But assuming we agree with the Bible that we are called into close proximity and intimate relationships as members of one body of Christ, eventually we will sin against another brother or sister at this church. Let’s just put that on the table. Someone is going to do something here that is going to hurt another person’s feelings and if it is serious enough, there will be gossiping and slander and factions will form depending on which person you like better. It happens at the best of churches.
So what do we do when that happens? Because it will. What happens when we sin against one another? We have to go to the cross. It’s only at the cross that we learn to forgive one another because God first forgave us in Christ.
Because of sin, relational conflict is inevitable. When we become bitter or unforgiving toward others, we’re assuming that the sins of others are more serious than your sins or my sins against God. The cross levels the playing field. We are all sinners. There is no one righteous, not even one. Through the cross and through the cross alone, I realize that no sin committed against me will ever be as serious as the innumerable sins I’ve committed against God. When we understand how much God has forgiven us, it becomes possible to forgive others.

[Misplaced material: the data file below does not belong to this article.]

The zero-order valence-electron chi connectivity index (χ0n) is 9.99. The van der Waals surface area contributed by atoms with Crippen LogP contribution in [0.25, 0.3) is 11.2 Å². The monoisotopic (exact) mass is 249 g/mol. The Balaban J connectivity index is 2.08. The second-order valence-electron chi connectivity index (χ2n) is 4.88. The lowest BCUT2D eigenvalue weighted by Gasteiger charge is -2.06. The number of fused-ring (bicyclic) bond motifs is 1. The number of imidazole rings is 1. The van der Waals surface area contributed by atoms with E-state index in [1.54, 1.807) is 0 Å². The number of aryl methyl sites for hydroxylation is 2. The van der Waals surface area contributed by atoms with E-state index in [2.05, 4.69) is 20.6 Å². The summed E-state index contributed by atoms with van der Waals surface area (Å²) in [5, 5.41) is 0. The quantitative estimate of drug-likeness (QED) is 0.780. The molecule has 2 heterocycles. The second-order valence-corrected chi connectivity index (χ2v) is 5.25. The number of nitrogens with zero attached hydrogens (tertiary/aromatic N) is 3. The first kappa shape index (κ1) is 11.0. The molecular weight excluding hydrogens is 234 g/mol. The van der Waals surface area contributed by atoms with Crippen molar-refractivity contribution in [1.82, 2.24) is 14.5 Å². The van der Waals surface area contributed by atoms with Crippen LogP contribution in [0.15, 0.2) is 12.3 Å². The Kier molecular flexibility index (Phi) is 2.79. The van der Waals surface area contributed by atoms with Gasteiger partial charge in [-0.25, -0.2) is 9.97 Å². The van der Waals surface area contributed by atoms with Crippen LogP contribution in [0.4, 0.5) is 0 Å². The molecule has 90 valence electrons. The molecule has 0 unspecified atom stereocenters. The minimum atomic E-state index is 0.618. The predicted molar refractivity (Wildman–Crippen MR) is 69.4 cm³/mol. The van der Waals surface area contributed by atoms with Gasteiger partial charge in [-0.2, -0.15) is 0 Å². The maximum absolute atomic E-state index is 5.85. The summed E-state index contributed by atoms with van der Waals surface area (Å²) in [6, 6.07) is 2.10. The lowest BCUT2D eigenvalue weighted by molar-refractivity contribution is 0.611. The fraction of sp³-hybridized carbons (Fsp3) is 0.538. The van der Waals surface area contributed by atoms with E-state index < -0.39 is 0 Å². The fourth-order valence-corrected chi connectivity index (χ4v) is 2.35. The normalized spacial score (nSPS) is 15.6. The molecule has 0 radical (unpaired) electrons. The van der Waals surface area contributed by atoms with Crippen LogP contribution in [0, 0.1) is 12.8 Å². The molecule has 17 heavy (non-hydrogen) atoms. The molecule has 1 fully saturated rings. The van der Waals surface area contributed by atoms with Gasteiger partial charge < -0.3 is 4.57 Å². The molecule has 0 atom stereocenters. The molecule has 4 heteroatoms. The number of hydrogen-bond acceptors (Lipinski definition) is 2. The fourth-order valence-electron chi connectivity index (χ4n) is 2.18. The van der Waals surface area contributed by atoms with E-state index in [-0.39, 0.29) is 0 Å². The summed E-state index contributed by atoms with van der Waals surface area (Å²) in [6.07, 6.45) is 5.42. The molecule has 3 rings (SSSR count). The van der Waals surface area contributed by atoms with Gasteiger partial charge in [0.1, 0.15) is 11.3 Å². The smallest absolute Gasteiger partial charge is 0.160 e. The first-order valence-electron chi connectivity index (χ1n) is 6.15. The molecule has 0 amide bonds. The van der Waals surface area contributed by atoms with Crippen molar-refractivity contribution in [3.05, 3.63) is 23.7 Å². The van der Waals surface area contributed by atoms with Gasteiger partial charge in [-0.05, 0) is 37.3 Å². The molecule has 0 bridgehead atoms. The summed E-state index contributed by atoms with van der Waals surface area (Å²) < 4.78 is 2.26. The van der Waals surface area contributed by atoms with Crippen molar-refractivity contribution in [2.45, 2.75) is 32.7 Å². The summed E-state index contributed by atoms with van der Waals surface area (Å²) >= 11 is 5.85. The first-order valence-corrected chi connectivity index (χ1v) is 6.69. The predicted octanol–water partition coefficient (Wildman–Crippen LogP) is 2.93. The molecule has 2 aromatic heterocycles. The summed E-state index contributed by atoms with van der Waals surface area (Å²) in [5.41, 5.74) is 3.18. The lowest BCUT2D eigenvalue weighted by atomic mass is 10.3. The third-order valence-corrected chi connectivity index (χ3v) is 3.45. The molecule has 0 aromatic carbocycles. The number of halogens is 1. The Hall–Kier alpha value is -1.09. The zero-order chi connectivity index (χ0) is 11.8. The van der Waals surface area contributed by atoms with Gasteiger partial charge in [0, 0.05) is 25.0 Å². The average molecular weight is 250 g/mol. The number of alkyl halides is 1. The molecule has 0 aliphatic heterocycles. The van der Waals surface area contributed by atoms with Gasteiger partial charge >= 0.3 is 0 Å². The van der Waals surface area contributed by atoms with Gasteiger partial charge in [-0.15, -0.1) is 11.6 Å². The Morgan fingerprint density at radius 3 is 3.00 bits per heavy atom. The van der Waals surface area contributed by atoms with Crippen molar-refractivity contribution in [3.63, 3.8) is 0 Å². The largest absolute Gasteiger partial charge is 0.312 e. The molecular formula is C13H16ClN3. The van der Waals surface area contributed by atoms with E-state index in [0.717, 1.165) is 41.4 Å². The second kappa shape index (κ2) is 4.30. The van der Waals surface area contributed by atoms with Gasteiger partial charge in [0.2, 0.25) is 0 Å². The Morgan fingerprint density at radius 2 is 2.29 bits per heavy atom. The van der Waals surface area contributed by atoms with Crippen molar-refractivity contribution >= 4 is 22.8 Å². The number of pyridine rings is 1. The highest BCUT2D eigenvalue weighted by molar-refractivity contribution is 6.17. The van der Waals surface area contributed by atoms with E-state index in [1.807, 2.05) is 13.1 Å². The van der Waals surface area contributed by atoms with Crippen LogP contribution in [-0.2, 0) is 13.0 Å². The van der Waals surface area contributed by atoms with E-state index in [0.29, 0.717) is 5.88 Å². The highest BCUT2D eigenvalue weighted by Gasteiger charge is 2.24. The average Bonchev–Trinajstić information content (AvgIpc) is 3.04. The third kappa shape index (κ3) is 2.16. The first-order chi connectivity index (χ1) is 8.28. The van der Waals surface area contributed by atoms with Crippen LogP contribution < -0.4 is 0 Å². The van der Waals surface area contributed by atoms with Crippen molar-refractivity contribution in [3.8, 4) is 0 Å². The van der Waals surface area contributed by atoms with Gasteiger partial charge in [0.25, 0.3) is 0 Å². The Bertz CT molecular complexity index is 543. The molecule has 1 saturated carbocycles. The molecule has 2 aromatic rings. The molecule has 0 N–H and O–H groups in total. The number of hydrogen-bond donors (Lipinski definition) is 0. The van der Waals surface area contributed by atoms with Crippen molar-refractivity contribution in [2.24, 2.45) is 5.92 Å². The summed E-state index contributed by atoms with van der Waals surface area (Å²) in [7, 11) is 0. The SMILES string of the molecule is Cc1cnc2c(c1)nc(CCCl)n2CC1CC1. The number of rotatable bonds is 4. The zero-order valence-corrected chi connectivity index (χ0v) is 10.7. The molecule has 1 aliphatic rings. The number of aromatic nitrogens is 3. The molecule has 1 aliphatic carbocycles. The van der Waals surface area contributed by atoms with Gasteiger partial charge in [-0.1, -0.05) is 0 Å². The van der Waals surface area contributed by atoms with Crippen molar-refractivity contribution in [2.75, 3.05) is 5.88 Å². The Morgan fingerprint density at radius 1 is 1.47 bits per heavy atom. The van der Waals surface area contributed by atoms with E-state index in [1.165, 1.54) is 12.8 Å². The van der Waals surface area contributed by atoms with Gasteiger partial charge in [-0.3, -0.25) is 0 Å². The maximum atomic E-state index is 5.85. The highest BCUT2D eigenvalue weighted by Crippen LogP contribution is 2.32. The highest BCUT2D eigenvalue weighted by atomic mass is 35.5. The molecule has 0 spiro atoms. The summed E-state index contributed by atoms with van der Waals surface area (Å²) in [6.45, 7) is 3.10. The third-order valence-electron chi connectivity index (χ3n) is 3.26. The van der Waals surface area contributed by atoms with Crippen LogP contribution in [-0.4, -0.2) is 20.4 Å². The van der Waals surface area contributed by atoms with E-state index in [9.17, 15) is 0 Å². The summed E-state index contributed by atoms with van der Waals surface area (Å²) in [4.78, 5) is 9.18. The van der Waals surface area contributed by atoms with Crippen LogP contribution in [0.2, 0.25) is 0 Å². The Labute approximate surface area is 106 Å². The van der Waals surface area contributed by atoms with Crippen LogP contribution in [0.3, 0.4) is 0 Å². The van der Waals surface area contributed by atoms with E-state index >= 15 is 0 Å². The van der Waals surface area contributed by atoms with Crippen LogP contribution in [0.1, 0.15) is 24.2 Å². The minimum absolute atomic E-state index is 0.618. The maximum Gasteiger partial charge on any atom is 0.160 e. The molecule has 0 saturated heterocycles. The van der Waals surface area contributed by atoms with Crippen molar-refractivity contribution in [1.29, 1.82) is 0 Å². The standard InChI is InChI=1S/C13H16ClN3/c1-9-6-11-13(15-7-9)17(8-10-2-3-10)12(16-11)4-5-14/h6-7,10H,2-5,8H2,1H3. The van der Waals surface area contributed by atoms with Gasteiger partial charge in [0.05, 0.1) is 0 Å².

I pray that we can have the cross at the center of our relationships. We’re going to need it. Every church needs cross-centered relationships. Between me and Pastor John, I pray that there will always be a cross. Between you and your wife, I pray that there will be a cross. Between every one of us, when 2 or 3 are gathered, may there be a cross. A cross where we can learn to forgive one another. Cross-centered relationships.
The cross shapes our identity, the cross shapes our relationships and lastly, the cross shapes our ministry.